At z-1 the artillery would lift to fire a box barrage surrounding the area to be raided. The wire cutting and storming parties would advance out into no man’s land but go no further than within 200 yards of the shellfire. The artillery would also continue to fire shrapnel rounds with percussion fuzes at the enemy’s barbed wire just in front of the point of entry, tight up until zero.
A telephone line would be laid from the “Magpie’s Nest” back to the battalion’s front line.
The artillery would fire a smoke barrage from z+9 to screen the withdrawal. This would continue until z+23 minutes.
Once the storming party had withdrawn back through the point of entry, the parapet party would fire a blue Very Light flare. This would be the signal for the flank covering parties to withdraw.
Progress of the raid
At 11pm the parties began to move into their positions of readiness. Four enemy were spotted making their way from the Pronville road towards the “Magpie’s Nest”: 2/Lt Day halted the parties and took two men to reconnoitre but soon returned, having seen no further movement. He led the parties into position by 12.20am.
Shortly afterwards another enemy was seen. The Germans fired a number of flares and opened up with rifle and machine gun fire and fired six trench mortars towards the raiders, but doing no damage.
The British barrage began on time, at which point German fire ceased, but shells fell short amongst the raiding party and even behind some of them (between them and the bank shown in the sketch map above). One man was killed and two wounded by this fire. One of the left covering party was wounded at around Z-2 by a shell bursting nearby; another was of the right covering party. It was also reported that the artillery barrage was not properly co-ordinated, with the trench mortars beginning 90 seconds before the field artillery.
When the barrage lifted to a box at Z-1 the Germans fired a “golden raid” signal rocket but otherwise did not react.
With the raid having been disorganised, Day decided to withdraw and signalled it at Z+11. Most of the rest of the party made it back to the front line. One man was known to have been killed by a bullet to the head and that he was near the bank. Another was found to be missing at roll call. Captain Anderson took out a search party but no trace o this man was found; the dead soldier was brought in. Day himself was struck by a piece of shell fragment and bruised.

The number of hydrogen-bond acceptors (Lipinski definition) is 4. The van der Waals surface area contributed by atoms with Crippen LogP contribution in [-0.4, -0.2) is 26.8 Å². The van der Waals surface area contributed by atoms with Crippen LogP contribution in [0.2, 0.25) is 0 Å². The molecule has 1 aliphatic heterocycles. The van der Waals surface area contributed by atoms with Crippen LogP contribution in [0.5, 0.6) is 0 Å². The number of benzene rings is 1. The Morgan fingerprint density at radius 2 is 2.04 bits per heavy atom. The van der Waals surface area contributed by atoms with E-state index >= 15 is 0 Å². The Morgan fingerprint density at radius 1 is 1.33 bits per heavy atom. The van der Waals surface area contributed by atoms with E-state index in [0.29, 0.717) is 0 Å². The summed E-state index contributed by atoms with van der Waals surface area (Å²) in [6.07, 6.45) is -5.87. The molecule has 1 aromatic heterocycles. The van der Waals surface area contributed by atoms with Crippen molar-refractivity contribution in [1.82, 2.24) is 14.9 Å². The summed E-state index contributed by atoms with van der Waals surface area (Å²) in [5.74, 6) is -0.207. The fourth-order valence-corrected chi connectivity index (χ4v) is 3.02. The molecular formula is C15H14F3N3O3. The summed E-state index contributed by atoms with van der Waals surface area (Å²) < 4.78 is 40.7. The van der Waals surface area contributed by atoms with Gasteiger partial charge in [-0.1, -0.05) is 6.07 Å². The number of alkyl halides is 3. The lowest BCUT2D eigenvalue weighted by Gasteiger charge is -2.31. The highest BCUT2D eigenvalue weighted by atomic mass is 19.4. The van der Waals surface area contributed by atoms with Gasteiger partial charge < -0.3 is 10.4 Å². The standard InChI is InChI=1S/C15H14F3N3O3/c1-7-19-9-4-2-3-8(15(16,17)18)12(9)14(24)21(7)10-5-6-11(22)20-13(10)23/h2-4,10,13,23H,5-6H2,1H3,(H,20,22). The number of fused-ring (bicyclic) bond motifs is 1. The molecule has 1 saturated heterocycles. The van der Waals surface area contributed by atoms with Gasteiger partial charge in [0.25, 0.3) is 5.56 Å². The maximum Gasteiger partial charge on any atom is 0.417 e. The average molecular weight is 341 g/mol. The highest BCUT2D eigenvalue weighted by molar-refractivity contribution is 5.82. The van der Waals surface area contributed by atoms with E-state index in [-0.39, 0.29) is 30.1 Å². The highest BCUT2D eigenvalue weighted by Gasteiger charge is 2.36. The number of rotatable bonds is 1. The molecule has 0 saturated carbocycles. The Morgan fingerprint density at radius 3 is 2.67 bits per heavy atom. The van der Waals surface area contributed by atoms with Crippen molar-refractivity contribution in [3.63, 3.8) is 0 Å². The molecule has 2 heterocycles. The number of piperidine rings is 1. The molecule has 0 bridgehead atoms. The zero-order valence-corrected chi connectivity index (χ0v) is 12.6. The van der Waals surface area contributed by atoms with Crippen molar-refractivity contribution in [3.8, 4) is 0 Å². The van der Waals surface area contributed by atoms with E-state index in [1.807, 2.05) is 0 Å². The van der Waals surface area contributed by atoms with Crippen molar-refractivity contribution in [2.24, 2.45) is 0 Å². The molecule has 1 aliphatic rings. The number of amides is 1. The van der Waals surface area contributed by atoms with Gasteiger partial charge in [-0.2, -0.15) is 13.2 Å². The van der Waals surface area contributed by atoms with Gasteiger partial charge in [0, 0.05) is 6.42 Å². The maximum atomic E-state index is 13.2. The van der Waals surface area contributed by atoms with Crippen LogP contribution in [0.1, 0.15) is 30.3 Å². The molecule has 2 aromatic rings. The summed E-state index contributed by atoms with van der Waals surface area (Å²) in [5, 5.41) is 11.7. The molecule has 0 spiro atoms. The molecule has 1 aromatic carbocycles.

Casualties of the raid
Rfmn 470279 (formerly 2006) Phillip Clack, who had served with the battalion in France since 24 November 1916 although he had served with the Paddington Rifles from as early as 1907. He is the man who was killed in action. His death was announced in the War Office daily casualty list of 6 December 1917. His younger sister Rosie, by then a resident of Birmingham, was his next of kin. The 1911 census shows him as being aged 22 and employed as a slater’s labourer: he was a boarder in Marylebone, where he had also been born. Clack is buried in Morchies Military Cemetery (row C grave 12).
Rfmn 474005 Walter Hipwell was the man reported missing: this information appeared in the War Office daily casualty list of 28 December 1917 but was corrected to reporting that he was in enemy hands in the list of 31 January 1918. He was subsequently held at the POW camps at Munster and Friedrichsfeld-bei-Wesel. He was born in Leicester in April 1898; had enlisted through the Group System in October 1915; went to France after training with the Sherwood Foresters and joined the battalion on 11 July 1916; had been wounded (not seriously) in the thigh at the start of the Battle of Arras in April 1917. Hipwell had previously worked as a seam trimmer for the shoe manufacturer W. A. Thompson in his home city.
The battalion was under command of 168th Infantry Brigade of 56th (London) Division.
Second Lieutenant John William Day was seriously wounded at Tadpole Copse on 23 November 1917. This was his second appearance in the lists. He was aged 20 in 1918.
Captain Keith Hope Johnstone Anderson, by then commanding “D” Company, was taken prisoner of war on 12 September 1918.
Visiting the site of the raid
The site of the “Magpie’s Nest” can be approached by farm tracks. This is private land and you would be advised to obtain permission.
Battalion war diary (National Archives WO95/2954)
Commonwealth War Graves Commission database
International Committee of the Red Cross POW database
“Soldiers died in the Great War”
1911 census and army service records via Findmypast